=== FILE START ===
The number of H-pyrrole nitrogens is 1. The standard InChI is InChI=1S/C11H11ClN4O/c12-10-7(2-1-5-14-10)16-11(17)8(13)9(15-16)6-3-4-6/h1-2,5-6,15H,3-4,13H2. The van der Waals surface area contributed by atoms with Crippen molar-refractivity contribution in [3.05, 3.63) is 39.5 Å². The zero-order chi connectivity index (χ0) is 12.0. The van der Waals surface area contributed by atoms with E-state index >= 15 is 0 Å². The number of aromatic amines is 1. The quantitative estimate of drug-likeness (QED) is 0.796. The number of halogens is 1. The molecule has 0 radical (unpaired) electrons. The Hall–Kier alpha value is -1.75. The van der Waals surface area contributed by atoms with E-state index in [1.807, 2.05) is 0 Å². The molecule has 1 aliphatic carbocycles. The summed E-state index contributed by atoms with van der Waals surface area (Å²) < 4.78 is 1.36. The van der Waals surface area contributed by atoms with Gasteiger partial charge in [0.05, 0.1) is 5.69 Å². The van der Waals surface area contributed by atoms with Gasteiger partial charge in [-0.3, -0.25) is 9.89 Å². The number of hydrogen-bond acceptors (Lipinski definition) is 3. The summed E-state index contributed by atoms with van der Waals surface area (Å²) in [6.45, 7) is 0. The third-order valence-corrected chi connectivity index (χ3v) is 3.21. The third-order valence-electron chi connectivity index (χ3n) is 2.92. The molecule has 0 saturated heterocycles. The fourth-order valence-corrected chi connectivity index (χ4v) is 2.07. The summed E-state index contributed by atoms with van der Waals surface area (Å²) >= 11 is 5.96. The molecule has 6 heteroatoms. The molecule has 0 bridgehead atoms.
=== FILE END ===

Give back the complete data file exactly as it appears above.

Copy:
The number of H-pyrrole nitrogens is 1. The standard InChI is InChI=1S/C11H11ClN4O/c12-10-7(2-1-5-14-10)16-11(17)8(13)9(15-16)6-3-4-6/h1-2,5-6,15H,3-4,13H2. The van der Waals surface area contributed by atoms with Crippen molar-refractivity contribution in [3.05, 3.63) is 39.5 Å². The zero-order chi connectivity index (χ0) is 12.0. The van der Waals surface area contributed by atoms with E-state index >= 15 is 0 Å². The number of aromatic amines is 1. The quantitative estimate of drug-likeness (QED) is 0.796. The number of halogens is 1. The molecule has 0 radical (unpaired) electrons. The Hall–Kier alpha value is -1.75. The van der Waals surface area contributed by atoms with E-state index in [1.807, 2.05) is 0 Å². The molecule has 1 aliphatic carbocycles. The summed E-state index contributed by atoms with van der Waals surface area (Å²) < 4.78 is 1.36. The van der Waals surface area contributed by atoms with Gasteiger partial charge in [0.05, 0.1) is 5.69 Å². The van der Waals surface area contributed by atoms with Gasteiger partial charge in [-0.3, -0.25) is 9.89 Å². The number of hydrogen-bond acceptors (Lipinski definition) is 3. The summed E-state index contributed by atoms with van der Waals surface area (Å²) in [6.45, 7) is 0. The third-order valence-corrected chi connectivity index (χ3v) is 3.21. The third-order valence-electron chi connectivity index (χ3n) is 2.92. The molecule has 0 saturated heterocycles. The fourth-order valence-corrected chi connectivity index (χ4v) is 2.07. The summed E-state index contributed by atoms with van der Waals surface area (Å²) >= 11 is 5.96. The molecule has 6 heteroatoms. The molecule has 0 bridgehead atoms.